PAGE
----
In Catalonia, a Warning on One-State Solutions

AP Images/Paco Serinelli

From the balconies above the narrow stone-paved streets of Girona hung gold-and-red striped flags. A blue triangle and white star adorned most of them, transforming the banner of the autonomous region of Catalonia into the standard of Catalonian independence. Here and there a legend emblazoned a flag: Catalunya, Nou Estat D'Europa—"Catalonia, A New State in Europe."

I'd taken the train north from Barcelona to see Salvador Dali's personal museum in Figueres and then explore Girona's medieval old city. I was on vacation from the Middle East. But a political writer's time off can so easily become a busman's holiday. I looked at the flags and thought of the arguments about how to solve the Israeli-Palestinian imbroglio, about political scientist Ian Lustick's very recent New York Times essay despairing of a two-state outcome, and about the furies that the late Tony Judt released almost precisely 10 years ago when he came out for a one-state solution. Nationalism was passé, the great historian of modern Europe wrote; nation-states had been replaced by "pluralist states which have long since become multiethnic and multicultural… as any visitor to London or Paris or Geneva will know."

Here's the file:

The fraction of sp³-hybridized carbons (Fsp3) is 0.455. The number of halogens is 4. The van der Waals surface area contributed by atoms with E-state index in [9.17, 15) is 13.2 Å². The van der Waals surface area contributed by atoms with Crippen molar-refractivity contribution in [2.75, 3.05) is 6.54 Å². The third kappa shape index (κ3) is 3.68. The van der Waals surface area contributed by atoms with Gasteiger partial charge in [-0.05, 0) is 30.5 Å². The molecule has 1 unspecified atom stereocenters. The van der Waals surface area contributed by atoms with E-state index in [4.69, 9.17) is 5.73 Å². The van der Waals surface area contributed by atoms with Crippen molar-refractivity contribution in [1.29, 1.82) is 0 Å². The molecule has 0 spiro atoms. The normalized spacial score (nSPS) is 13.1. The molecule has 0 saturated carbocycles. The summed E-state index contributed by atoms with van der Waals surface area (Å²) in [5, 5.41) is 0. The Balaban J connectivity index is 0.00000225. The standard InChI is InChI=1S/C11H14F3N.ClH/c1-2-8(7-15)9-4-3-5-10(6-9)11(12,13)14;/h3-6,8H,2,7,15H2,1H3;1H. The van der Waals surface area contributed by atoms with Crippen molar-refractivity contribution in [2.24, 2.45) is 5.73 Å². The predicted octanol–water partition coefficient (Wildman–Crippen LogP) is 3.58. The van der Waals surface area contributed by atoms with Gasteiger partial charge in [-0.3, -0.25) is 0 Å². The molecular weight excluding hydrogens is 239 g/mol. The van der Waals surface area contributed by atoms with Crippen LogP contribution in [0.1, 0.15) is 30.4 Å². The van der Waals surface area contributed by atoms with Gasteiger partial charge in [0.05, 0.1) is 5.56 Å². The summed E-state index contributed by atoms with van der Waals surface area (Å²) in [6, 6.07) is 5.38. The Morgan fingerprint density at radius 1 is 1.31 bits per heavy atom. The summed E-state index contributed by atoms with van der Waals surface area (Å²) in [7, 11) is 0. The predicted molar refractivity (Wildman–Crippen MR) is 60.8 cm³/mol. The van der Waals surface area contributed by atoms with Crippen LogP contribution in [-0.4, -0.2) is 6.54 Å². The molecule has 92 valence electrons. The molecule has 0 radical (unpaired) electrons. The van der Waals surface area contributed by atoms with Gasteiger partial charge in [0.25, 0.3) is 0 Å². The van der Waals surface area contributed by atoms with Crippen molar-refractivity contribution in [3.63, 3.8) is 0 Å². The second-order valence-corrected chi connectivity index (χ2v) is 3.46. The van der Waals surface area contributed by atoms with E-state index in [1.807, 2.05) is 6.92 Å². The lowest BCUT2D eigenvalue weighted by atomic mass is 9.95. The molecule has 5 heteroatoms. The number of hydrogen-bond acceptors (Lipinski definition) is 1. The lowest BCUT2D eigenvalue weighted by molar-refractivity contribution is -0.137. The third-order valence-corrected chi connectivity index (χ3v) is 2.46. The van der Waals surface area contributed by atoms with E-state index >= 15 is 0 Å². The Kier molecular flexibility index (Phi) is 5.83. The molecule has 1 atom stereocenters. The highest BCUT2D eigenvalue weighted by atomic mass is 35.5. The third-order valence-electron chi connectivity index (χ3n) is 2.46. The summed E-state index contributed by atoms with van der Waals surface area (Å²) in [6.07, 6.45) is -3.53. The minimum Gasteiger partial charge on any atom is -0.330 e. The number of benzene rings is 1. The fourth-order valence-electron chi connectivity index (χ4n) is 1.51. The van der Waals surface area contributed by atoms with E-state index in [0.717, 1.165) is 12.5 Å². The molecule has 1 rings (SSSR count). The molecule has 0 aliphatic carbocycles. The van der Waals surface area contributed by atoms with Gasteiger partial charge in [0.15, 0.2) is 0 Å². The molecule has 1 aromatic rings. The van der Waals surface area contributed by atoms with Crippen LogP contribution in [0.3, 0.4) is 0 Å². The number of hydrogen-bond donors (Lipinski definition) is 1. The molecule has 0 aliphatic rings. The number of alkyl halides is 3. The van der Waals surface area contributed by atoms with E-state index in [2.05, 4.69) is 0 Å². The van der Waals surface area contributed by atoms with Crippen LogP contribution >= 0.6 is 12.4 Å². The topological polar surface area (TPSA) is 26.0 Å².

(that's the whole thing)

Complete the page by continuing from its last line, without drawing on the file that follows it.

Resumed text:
In Catalonia, as any visitor to Girona or Barcelona will know, nationalism is alive and very 21st-century. In mid-September over a million and a half people—a fifth the region's population—formed a chain the length of Catalonia to demand independence from Spain. Since the end of the Franco era, Catalonia has been on a long march toward ever greater autonomy from the central government in Madrid. The Franco regime repressed the Catalan language. Today the regional government works in Catalan, schools teach in it, and a language law requires businesses to use it. That menu, fair visitor, is in Catalan, not Spanish. The restaurateur does not get to choose.

Media reports on demands for independence often stress finances: Better-off Catalonia is tired of paying more to Madrid than it gets back. Regional President Artur Mas includes that problem in his case for secession. But let's not fall into lazy economic determinism. If giving more to a federal government than you receive in return was reason enough to demand self-determination, you'd see million-person rallies for independence in California and New York.  The economic argument resonates in Barcelona because so many Catalans feel that their shared language, culture and history give them a national identity separate from Spain, and want to express that identity in their own state. This is nationalism, and it's the platform of Catalan parties on both the left and the right.